Monday, 24 March 2014

spring break and my hilarious students

The sun is out, the sakura are blossoming and Gabby is in Miyakonojo! I’m filling time at work and counting down the hours till I can go home and see him.

Gorgeous spring evening on Sunday as I went to pick Gabby up 

 Since the third graders graduated a few weeks ago, things have been winding down here at school for the spring holidays. Last week was tense, since the teachers found out who’ll be moving to another school: they only have about 7-14 days notice and some have to uproot their families to move to a new town after only 2 years. This situation isn’t made any better by the public and dramatic way the reappointments are announced, so everyone was rather on edge. This week the students only have some special classes, and the next will be full of teacher’s meetings and admin.

In my last lesson with many classes, we made time capsules to be opened at the same time next year. Students wrote about their favourite things, goals and memories, and reading them has certainly brightened up a quiet week. Even the band names they’ve written are kind of odd, favourites being Bump of Chicken, Rad Wimps and Goose House. How fowl-centric.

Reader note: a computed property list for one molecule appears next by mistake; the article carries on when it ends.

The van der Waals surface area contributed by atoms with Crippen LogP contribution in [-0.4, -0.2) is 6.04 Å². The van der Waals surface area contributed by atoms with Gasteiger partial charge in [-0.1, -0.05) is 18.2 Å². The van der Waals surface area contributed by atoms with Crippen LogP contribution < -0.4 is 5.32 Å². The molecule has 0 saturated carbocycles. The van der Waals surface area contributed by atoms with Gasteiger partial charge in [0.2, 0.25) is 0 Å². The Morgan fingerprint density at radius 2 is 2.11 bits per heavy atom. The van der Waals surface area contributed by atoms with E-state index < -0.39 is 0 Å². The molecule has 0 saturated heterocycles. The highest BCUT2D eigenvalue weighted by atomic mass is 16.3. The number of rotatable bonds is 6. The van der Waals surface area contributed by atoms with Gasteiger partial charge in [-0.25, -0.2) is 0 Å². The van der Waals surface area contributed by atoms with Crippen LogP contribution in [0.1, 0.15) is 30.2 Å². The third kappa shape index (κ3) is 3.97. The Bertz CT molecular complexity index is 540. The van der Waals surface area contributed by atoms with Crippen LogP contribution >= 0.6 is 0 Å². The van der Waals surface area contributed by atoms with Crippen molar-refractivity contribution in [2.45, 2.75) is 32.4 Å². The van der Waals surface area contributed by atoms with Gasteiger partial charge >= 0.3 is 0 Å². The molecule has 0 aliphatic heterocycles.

Sakura outside school! 

What will you be doing in 5 years’ time?

  •  I’ll be a nice lady!!! Smartness, interesting, lightness, and more…!!! If… crazy...
  • I will work hard to somewhere. Perhaps, I may hate my job. Don’t worry.
  • How do I look? Am I growing up? I can’t think so. I think that I don’t grow and be still child. The future that no one can look is very dreadful for me. But I am never content to be second best. I will make chagrin hope.
  • We will be bad boys together.
  • I will associate with girlfriends of big bust.
  • I will become a caria woman! [Why do my kids write with the accent of a Jewish woman from Brooklyn?]
  • I will sex. Every day so much sex!

Write a message for your friend to read in a year!

These ranged from the sweetly earnest…
  •       You will be a cool man. You will marry to a very beautiful woman. You will be rich. You will be a member of Exile. Then I will see you and get your sign. I believe that. You can do it! You are a good boy. Surely, you will succeed.
  •       You are a good boy and I know it.
  •       I hope that you will become beautiful woman. I hope that you will be slim. Fight!
  •       I love your body.